Freedom Trail: King's Chapel

by Midnight Freemasons Contributor
Gregory J. Knott
This is the sixth installment of Gregory Knott's Freedom Trail Series

King's Chapel
King’s Chapel was founded in 1686 as an Anglican congregation with loyalty to the King of England and over the years it grew and needed a new building.  In 1754 the current building was completed and was made of Quincy granite.  Over the years it went dark, converted to a Unitarian Congregation and finally to the current independent congregation affiliated with the Unitarian Universalist Association.  The governance system consists of elected officers, Senior and Junior Wardens, Treasurer and Assistant Treasurer (sound familiar?).

Entering the Chapel you appreciate the efforts at preservation

The bell in the Church tower was forged in England was hung in 1772 and developed a crack in 1814 and was recast by Brother Paul Revere and rehung in 1816.  You can hear the bells on You Tube.

This Chancel Table was a gift from King William and Queen Mary (1696)

As one would expect in a chapel of this historic nature, many famous persons have worshiped here including:  Dr. Oliver Wendell Holmes, Paul Revere, Benjamin Franklin and General Joseph Warren who was killed in the Battle of Bunker Hill.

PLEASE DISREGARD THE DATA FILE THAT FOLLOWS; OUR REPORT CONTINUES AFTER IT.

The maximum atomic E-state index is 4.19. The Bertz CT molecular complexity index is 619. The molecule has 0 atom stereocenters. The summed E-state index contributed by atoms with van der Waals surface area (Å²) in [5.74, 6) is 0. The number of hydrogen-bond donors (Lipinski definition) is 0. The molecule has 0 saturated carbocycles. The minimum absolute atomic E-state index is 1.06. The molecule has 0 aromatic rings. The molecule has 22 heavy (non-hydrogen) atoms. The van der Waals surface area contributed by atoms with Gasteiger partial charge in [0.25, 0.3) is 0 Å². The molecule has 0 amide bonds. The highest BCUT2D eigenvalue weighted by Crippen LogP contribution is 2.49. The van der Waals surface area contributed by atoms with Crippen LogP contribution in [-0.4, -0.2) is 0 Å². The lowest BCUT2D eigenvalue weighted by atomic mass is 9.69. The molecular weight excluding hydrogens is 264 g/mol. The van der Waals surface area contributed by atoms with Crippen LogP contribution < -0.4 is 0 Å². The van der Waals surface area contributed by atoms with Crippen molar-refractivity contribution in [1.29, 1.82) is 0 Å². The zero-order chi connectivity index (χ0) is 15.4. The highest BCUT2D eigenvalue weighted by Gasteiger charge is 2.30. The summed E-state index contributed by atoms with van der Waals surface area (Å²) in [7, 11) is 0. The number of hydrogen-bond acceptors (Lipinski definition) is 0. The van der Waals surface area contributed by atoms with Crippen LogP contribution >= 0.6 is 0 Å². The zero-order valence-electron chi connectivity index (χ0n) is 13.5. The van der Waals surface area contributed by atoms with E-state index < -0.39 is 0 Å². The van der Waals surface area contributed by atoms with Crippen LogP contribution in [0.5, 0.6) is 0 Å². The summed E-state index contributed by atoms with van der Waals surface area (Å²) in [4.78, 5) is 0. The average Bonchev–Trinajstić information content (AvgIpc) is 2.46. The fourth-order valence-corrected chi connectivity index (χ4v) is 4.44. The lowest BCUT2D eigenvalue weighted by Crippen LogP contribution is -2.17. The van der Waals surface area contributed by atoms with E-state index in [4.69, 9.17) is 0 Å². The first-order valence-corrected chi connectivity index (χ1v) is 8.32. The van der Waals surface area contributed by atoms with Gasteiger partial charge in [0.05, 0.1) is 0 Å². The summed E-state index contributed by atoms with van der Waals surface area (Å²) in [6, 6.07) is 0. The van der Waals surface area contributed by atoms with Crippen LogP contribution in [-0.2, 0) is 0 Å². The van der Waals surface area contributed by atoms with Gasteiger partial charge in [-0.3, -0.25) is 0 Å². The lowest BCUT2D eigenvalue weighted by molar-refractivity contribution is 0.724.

By visiting King’s Chapel, one sees the importance that religion played in the founding of America.  This history of this church illustrates the sacrifice that so many of its members made over the last 300+ years in helping shape the American culture.

Next up on the Freedom Trail the Old South Meeting House.

WB Gregory J. Knott is the Past Master of St. Joseph Lodge No. 970 in St. Joseph (IL) and a plural member of Ogden Lodge No. 754 (IL), and Homer Lodge No. 199 (IL). He's a member of both the Scottish Rite, and the York Rite, and is the Charter Secretary of the Illini High Twelve Club in Champaign-Urbana. He's also a member of the Ansar Shrine (IL) and the Eastern Illinois Council No. 356 Allied Masonic Degrees. Greg is very involved in Boy Scouts--an Eagle Scout himself, he serves the Grand Lodge of Illinois A. F. & A. M. as their representative to the National Association of Masonic Scouters.

Masonic Relic Finds New Life Back In The Hands Of A Master Mason

by Midnight Freemasons Contributor
 Michael H. Shirley
(originally posted 6/27/12)

Curtain Rod?